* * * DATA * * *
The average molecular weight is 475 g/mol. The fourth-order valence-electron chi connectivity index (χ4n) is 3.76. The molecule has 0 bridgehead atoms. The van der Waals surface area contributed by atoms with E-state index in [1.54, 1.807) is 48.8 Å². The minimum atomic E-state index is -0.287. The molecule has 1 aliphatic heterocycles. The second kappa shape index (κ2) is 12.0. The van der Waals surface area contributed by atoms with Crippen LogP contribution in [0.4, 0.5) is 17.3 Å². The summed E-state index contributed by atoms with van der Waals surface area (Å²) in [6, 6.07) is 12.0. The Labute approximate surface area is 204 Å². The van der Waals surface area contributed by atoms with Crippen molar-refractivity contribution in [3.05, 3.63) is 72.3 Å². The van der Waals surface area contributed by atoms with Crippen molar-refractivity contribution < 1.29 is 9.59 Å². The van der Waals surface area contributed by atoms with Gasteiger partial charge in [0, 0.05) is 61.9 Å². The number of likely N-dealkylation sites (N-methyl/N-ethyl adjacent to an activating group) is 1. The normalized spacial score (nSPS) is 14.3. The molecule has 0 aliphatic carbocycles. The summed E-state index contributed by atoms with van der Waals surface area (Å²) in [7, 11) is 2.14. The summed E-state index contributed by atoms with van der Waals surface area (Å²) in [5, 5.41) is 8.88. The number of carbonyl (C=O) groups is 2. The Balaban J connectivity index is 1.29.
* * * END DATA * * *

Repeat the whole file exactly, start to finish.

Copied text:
The average molecular weight is 475 g/mol. The fourth-order valence-electron chi connectivity index (χ4n) is 3.76. The molecule has 0 bridgehead atoms. The van der Waals surface area contributed by atoms with E-state index in [1.54, 1.807) is 48.8 Å². The minimum atomic E-state index is -0.287. The molecule has 1 aliphatic heterocycles. The second kappa shape index (κ2) is 12.0. The van der Waals surface area contributed by atoms with Crippen LogP contribution in [0.4, 0.5) is 17.3 Å². The summed E-state index contributed by atoms with van der Waals surface area (Å²) in [6, 6.07) is 12.0. The Labute approximate surface area is 204 Å². The van der Waals surface area contributed by atoms with Crippen molar-refractivity contribution in [3.05, 3.63) is 72.3 Å². The van der Waals surface area contributed by atoms with Crippen molar-refractivity contribution < 1.29 is 9.59 Å². The van der Waals surface area contributed by atoms with Gasteiger partial charge in [0, 0.05) is 61.9 Å². The number of likely N-dealkylation sites (N-methyl/N-ethyl adjacent to an activating group) is 1. The normalized spacial score (nSPS) is 14.3. The molecule has 0 aliphatic carbocycles. The summed E-state index contributed by atoms with van der Waals surface area (Å²) in [7, 11) is 2.14. The summed E-state index contributed by atoms with van der Waals surface area (Å²) in [5, 5.41) is 8.88. The number of carbonyl (C=O) groups is 2. The Balaban J connectivity index is 1.29.